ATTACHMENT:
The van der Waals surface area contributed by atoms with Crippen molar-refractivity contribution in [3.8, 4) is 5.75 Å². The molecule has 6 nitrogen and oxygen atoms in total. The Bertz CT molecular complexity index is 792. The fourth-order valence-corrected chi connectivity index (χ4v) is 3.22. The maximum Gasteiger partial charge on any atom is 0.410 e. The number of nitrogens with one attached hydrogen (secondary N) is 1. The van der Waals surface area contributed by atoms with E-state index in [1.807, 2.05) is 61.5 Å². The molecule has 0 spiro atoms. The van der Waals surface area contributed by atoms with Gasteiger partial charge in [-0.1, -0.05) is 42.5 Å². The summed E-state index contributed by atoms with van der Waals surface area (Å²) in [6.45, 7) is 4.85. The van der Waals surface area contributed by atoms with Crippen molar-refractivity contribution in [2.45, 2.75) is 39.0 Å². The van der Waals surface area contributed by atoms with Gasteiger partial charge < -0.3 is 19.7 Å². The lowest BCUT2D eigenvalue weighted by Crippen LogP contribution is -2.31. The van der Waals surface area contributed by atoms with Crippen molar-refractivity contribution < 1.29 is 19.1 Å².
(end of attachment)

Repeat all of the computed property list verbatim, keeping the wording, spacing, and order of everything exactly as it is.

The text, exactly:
The van der Waals surface area contributed by atoms with Crippen molar-refractivity contribution in [3.8, 4) is 5.75 Å². The molecule has 6 nitrogen and oxygen atoms in total. The Bertz CT molecular complexity index is 792. The fourth-order valence-corrected chi connectivity index (χ4v) is 3.22. The maximum Gasteiger partial charge on any atom is 0.410 e. The number of nitrogens with one attached hydrogen (secondary N) is 1. The van der Waals surface area contributed by atoms with E-state index in [1.807, 2.05) is 61.5 Å². The molecule has 0 spiro atoms. The van der Waals surface area contributed by atoms with Gasteiger partial charge in [-0.1, -0.05) is 42.5 Å². The summed E-state index contributed by atoms with van der Waals surface area (Å²) in [6.45, 7) is 4.85. The van der Waals surface area contributed by atoms with Crippen molar-refractivity contribution in [2.45, 2.75) is 39.0 Å². The van der Waals surface area contributed by atoms with Gasteiger partial charge < -0.3 is 19.7 Å². The lowest BCUT2D eigenvalue weighted by Crippen LogP contribution is -2.31. The van der Waals surface area contributed by atoms with Crippen molar-refractivity contribution < 1.29 is 19.1 Å².